The U.S. power grid system suffers from several problems, from outdated equipment to challenges posed by extreme weather. But generating renewable energy close to the point of use with distributed generation helps solve several of these issues.
Generating renewable energy close to the point of use with distributed generation can help the U.S. power grid cope with increased energy demands, meet environmental policy goals, and reduce the infrastructure needed to reach consumers. Distributed generation refers to producing electricity at or near where it is used.
In this article, we will explore the importance of generating renewable energy close to the point of use with distributed generation. We will also discuss the challenges of this undertaking and the ways utility companies can increase their ability to provide renewable energy directly to consumers.
Why It’s Important To Generate Renewable Energy Close To The Point of Use With Distributed Generation
Renewable and sustainable energy are similar, but not exactly the same things. They are both energy sources that don’t require limited or finite fuel sources for the U.S. and world’s electrical power supplies. Solar, hydrothermal, and wind power are all examples of these energy sources.
Distributed generation refers to generating electricity at or near where it will be used.
Although the U.S. has increased funding for renewable energy over the last few decades, only about 20% of the power produced in the U.S. comes from renewable sources. However, that number will rise and U.S. power generation from renewables is projected to increase from 21% in 2021 to 44% by 2050, according to the U.S. Energy Information Administration.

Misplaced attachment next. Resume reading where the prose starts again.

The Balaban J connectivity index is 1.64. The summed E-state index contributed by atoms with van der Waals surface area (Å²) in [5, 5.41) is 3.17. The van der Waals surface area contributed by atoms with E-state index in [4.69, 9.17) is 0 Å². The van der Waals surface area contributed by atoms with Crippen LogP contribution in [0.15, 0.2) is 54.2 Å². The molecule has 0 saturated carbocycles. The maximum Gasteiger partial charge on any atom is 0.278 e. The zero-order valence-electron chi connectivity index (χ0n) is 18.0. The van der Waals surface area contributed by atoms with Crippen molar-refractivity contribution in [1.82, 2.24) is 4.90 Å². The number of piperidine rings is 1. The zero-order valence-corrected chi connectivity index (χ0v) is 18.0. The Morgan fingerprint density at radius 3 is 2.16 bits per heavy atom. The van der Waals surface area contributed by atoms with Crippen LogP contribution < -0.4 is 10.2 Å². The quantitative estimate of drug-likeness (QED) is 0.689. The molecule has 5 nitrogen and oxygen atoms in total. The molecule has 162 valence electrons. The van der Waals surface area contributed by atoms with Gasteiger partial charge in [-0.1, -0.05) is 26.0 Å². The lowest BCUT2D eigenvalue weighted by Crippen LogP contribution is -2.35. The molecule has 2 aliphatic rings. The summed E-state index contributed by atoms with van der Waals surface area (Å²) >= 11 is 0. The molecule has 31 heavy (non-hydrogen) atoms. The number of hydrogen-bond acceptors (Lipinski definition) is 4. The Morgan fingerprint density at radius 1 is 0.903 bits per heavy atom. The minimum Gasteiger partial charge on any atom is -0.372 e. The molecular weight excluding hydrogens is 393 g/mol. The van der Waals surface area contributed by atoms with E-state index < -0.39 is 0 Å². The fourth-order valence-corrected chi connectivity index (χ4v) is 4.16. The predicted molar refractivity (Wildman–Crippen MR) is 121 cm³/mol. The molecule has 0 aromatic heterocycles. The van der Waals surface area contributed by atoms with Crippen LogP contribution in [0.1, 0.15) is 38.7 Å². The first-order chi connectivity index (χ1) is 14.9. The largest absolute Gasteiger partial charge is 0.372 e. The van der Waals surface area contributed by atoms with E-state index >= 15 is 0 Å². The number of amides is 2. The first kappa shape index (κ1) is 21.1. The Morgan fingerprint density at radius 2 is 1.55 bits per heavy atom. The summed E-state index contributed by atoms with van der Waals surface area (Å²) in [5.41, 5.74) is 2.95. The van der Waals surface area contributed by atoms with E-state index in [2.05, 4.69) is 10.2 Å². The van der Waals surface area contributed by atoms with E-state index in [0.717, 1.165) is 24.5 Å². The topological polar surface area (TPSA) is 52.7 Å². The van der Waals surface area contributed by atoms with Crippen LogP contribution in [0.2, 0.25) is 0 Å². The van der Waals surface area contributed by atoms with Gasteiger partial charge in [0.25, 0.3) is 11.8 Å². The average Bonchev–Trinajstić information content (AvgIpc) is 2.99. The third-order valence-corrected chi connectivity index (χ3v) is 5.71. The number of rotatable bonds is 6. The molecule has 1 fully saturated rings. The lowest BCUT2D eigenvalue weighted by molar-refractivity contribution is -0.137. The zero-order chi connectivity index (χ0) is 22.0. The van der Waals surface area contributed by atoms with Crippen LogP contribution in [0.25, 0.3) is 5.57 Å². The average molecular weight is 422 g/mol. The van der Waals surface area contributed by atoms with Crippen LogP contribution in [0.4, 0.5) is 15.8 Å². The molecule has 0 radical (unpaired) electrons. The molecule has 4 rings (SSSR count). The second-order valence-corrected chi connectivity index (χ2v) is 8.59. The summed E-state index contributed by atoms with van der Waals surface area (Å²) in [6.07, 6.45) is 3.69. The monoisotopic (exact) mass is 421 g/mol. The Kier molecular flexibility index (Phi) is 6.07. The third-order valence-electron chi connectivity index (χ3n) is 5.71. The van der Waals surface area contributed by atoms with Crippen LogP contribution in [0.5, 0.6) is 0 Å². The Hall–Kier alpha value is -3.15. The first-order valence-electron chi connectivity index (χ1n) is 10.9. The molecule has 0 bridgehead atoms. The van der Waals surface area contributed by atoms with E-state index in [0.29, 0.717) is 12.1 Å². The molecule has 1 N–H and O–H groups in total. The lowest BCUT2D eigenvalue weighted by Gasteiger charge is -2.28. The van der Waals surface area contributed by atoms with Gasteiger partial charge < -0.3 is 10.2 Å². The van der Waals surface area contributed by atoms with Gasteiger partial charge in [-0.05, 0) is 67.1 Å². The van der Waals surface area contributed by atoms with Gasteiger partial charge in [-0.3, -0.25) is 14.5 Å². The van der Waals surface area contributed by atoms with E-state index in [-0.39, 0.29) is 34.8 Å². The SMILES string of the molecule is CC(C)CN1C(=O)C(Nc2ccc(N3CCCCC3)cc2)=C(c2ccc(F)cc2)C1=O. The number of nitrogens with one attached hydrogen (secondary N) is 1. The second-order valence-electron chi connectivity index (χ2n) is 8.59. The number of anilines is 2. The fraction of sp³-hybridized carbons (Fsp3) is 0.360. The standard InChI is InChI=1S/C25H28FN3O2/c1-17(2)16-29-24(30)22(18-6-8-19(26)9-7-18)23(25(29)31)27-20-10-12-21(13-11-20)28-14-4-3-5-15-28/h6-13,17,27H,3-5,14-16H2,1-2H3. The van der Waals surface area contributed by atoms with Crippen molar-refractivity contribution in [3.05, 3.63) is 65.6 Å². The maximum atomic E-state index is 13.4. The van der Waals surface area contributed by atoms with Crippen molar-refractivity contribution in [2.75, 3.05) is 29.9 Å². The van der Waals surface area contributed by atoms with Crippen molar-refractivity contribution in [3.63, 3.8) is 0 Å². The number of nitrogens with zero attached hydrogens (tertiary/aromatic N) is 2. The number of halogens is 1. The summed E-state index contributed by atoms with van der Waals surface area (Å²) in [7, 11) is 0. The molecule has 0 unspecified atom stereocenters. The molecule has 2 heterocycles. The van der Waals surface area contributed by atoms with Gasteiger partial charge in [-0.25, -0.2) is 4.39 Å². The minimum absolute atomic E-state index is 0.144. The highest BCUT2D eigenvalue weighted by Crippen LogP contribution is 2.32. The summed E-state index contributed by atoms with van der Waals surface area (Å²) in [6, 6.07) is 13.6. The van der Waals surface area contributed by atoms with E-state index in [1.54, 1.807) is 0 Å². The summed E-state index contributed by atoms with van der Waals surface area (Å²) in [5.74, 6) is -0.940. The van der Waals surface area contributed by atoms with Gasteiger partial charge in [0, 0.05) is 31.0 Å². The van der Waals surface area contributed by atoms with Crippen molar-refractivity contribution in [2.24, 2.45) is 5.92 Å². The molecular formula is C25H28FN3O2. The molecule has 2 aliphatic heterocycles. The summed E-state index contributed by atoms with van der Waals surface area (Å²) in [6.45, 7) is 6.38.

These increased numbers for the production of renewable energy are likely to increase. This is especially true over the coming decade, as the U.S. government incentives encourage utility companies to adopt sustainable energy systems.
But these renewable energy sources are less efficient when located in remote areas far from demand points (areas with high electricity demands). Distributed generation (also called on-site generation or decentralized generation) ensures that sustainable energy systems are near demand points like cities, industrial areas, or housing..
By generating renewable energy close to the point of use, we reduce the need for new electrical transmission lines and improve the U.S. Power grids sturdiness, as well as the following:
- Satisfies the increased demand for electricity
- Meets environmental policy goals
- Reduces the need for expensive infrastructure expansions
However, while there are many incentives and benefits related to installing and expanding renewable energy systems near demand points, there are also challenges that currently inhibit utility companies’ ability to generate renewable energy near high-demand areas.
Please see some of our other interesting articles on power like “Long-Term Power Blackout Coming Soon” and “What Happens if the American Power Grid Goes Down?”